President Biden has also voted to increase funding for education so that American children do not lag behind in underperforming school systems. Likewise, his support for the Violence Against Women Act during his time in Congress is driven by his belief in the dignity that is divinely bestowed on every human person, the foundations of the church’s social gospel.
Biden’s proposed infrastructure budget is a testament to his commitment to Catholic social teachings to uphold the dignity of everyone and responsible custody of the environment. His human infrastructure budget is an investment in American families: It makes preschool accessible to families so that parents can worry less at work about their kids, expands public education across the country, creates access to the government child care program, and supports paid leave. This paid time off work focuses on human dignity as it allows families to adjust to the birth of a child, to care for a sick loved one, to recover from one’s own illness, to grieve the loss of a loved one, recover from an emotional or physical assault, or to allow military families to adjust to a loved one’s deployment.
No one should have to choose between family and career: The two are not mutually exclusive. Investing in the family helps the nation’s progress. In Amoris Laetitia (On Love in the Family), Pope Francis echoes this fundamental belief: A family’s welfare is momentous for the future of the state and of the church. Therefore, an investment in families, as President Biden has proposed in his infrastructure budget, prioritizes the survival of the nation. The challenge of renewing society in the post-COVID-19 world begins with “recapturing the ultimate meaning of life and its fundamental values,” which originate in the family according to St. Pope John Paul II in Familiaris Consortio (On the Role of the Christian Family in the Modern World).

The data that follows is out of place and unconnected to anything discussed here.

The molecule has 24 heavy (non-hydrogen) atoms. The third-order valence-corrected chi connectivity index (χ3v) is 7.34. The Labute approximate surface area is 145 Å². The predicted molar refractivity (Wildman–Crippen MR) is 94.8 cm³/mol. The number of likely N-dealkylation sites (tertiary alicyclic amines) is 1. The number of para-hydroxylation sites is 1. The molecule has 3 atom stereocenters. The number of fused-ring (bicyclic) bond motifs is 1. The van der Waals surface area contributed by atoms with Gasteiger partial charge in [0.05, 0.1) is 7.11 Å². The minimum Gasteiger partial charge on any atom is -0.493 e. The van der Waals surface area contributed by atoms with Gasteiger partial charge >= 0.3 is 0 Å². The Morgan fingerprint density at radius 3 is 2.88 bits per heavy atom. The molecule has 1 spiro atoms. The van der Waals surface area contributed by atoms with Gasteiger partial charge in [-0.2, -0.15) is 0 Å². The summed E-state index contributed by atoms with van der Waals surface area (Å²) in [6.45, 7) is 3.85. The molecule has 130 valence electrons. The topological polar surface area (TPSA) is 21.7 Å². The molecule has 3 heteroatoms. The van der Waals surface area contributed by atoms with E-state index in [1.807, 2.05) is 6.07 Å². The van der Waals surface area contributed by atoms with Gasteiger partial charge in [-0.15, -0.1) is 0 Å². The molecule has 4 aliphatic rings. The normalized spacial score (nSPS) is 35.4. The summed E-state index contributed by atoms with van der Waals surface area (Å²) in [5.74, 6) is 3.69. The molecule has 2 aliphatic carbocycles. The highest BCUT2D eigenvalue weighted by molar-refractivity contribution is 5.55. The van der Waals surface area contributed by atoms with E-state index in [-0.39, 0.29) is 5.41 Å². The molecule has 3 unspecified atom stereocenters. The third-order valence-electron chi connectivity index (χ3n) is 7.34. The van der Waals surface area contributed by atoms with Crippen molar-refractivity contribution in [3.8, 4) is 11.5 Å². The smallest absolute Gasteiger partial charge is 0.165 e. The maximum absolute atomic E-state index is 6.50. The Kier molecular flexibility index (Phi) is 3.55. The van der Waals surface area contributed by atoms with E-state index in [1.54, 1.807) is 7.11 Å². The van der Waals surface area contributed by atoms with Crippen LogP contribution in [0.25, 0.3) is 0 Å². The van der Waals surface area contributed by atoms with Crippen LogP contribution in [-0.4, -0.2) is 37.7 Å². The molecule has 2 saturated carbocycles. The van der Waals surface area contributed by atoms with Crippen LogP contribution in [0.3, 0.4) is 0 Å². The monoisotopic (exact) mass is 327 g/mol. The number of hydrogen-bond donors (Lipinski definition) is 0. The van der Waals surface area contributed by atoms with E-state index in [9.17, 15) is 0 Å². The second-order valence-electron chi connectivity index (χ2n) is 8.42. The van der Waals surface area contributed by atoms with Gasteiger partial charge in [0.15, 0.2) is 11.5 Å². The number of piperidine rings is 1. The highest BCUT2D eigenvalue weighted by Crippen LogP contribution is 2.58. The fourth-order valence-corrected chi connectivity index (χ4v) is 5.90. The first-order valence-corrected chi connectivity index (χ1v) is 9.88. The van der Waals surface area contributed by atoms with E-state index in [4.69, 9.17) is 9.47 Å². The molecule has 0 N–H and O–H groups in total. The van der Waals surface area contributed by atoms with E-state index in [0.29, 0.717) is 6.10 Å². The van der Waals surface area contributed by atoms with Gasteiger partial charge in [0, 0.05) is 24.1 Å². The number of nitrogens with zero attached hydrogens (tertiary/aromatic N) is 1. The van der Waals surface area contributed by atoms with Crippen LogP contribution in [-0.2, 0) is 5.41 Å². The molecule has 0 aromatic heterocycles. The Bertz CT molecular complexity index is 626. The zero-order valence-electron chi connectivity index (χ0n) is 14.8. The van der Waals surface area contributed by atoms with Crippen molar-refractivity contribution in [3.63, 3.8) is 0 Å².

No one should have to choose between family and career: The two are not mutually exclusive.
Statistics show that investment in the American family is beginning to yield results: Take, for example, the record-breaking enrollment in the government-expanded Medicaid program through the Affordable Care Act (ACA). Based on a recent government report, more than 10 million low-income Americans have enrolled in this public health program. The health of the family is important for the overall health of the nation, and the Biden administration has revamped the ACA and committed to winning the fight against opioid addiction and the concomitant rise in crime and homicides, including financial incentives to police departments across the nation to crack down on gun dealers who fail to run comprehensive background checks on gun owners.
In fact, in Fratelli Tutti Pope Francis encourages every Catholic to take an active role in renewing our society. He counsels that the time is now for Catholics to seize the opportunity “to express our innate sense of fraternity, to be a people, a community, constant and tireless in the effort to include, integrate and lift up the fallen” by sharing with one another the good things of our world.
With the ebbing of the great economic depression of the 1930s, President Franklin D. Roosevelt put forward an ambitious policy for the progress of the American family that was in line with the values Pope Francis puts forth. Similarly, the devastation and pain caused by COVID-19 incentivized President Biden’s human infrastructure budget. The social gospel tradition of his Catholic faith inspires him to put forward a policy that promotes human dignity and lifts the American family on a steady path to progress, prosperity, and flourishing.
Image: Flickr/Gage Skidmore